Honda Motor Co Ltd has fortified intelligence technologies of its ASIMO two-legged humanoid robot, enabling it to act more autonomously than before in view of its operations in human-coexisting environments.
Honda enabled multiple ASIMOs to work together, while avoiding hitting each other or people when encountering others in a walkway. The new ASIMO also returns to its battery charging station on its own and charges its battery while standing. Honda will conduct test operations of new ASIMO, making it guide visitors and deliver refreshments at its headquarters.
The new function to work together uses a shared server, from which instructions are transmitted to each ASIMO via a WLAN network. When the server assigns tasks to each ASIMO in the most efficient manner, taking their positions, operating status and remaining battery levels, etc into consideration, ASIMOs in the network autonomously do their tasks.
If a guest that came earlier than one that an ASIMO is currently taking to a table orders a beverage, for example, another ASIMO on standby delivers it instead or each of the two ASIMOs deliver drinks on a wagon to different tables. The number of ASIMOs that can be networked for task sharing is unlimited in theory, Honda said.
The ability to cross and avoid hitting others was added in consideration of ASIMO's operations at locations, in which a number of people are walking around. When a person is coming from forward when it is traveling, ASIMO senses it through its eye camera mounted on its head and predicts movements based on the person's traveling direction and speed. Dynamically calculating an appropriate path to avoid hitting the person, ASIMO crosses him/her and continues to travel.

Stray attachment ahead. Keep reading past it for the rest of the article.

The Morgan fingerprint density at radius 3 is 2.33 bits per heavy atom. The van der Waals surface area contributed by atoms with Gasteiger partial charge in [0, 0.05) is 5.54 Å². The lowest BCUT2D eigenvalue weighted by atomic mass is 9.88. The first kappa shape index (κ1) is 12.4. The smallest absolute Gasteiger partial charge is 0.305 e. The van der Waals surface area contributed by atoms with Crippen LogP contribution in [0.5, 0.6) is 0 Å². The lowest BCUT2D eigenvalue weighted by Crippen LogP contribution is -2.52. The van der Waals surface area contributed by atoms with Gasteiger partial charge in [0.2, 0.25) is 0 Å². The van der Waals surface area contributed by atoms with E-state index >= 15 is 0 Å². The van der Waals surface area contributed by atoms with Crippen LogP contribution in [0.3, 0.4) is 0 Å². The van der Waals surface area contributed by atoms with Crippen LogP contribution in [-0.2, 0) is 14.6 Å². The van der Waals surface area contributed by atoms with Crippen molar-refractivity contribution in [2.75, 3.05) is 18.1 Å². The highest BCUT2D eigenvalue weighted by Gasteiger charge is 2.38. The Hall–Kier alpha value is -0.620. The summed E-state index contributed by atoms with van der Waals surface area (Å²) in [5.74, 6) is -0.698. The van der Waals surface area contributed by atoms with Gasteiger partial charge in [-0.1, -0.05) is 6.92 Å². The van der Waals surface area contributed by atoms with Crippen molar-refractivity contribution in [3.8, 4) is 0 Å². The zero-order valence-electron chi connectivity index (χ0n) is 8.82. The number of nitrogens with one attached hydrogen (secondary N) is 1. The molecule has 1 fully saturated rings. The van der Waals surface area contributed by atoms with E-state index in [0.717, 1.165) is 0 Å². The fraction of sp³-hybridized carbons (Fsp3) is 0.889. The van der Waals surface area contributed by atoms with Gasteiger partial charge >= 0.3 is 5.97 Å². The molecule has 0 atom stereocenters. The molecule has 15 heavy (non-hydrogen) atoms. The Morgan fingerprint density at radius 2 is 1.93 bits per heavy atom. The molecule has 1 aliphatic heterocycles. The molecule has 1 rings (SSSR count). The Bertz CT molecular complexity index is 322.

If there is not enough space to cross each other, ASIMO stops, steps back and yields the way. When multiple ASIMOs come across, they also cross by sensing each other's position.
When finishing assigned tasks, ASIMO automatically returns to its station to recharge its battery. Thanks to this capability, there is no more concern for battery exhaustion, and continuous service can be provided using multiple ASIMOs. Previous ASIMO required its battery to be replaced after about 40 minutes of operation.
The newly developed battery charging station sends power through a connector on ASIMO's backpack. When approaching near to the station, ASIMO turns its back on the station. Then the station's infrared sensor detects the marker on ASIMO's back and corrects ASIMO's position. When ASIMO comes to the right position, a connector projects from the station and joints ASIMO.
Honda also enabled new ASIMO to recognize and grab a tray on a wagon using image recognition. Previously, someone had to hand the tray to ASIMO.
"ASIMO was previously controlled by an operator, but in order to coexist with humans, ASIMO needs higher intelligence so it can respond to environmental variations without an operator," said Honda. Ensuring safety and overcoming other challenges through test operations, Honda will seek further enhancement of ASIMO's autonomy.
Two units of new ASIMO working together (Approx. 8 minutes)
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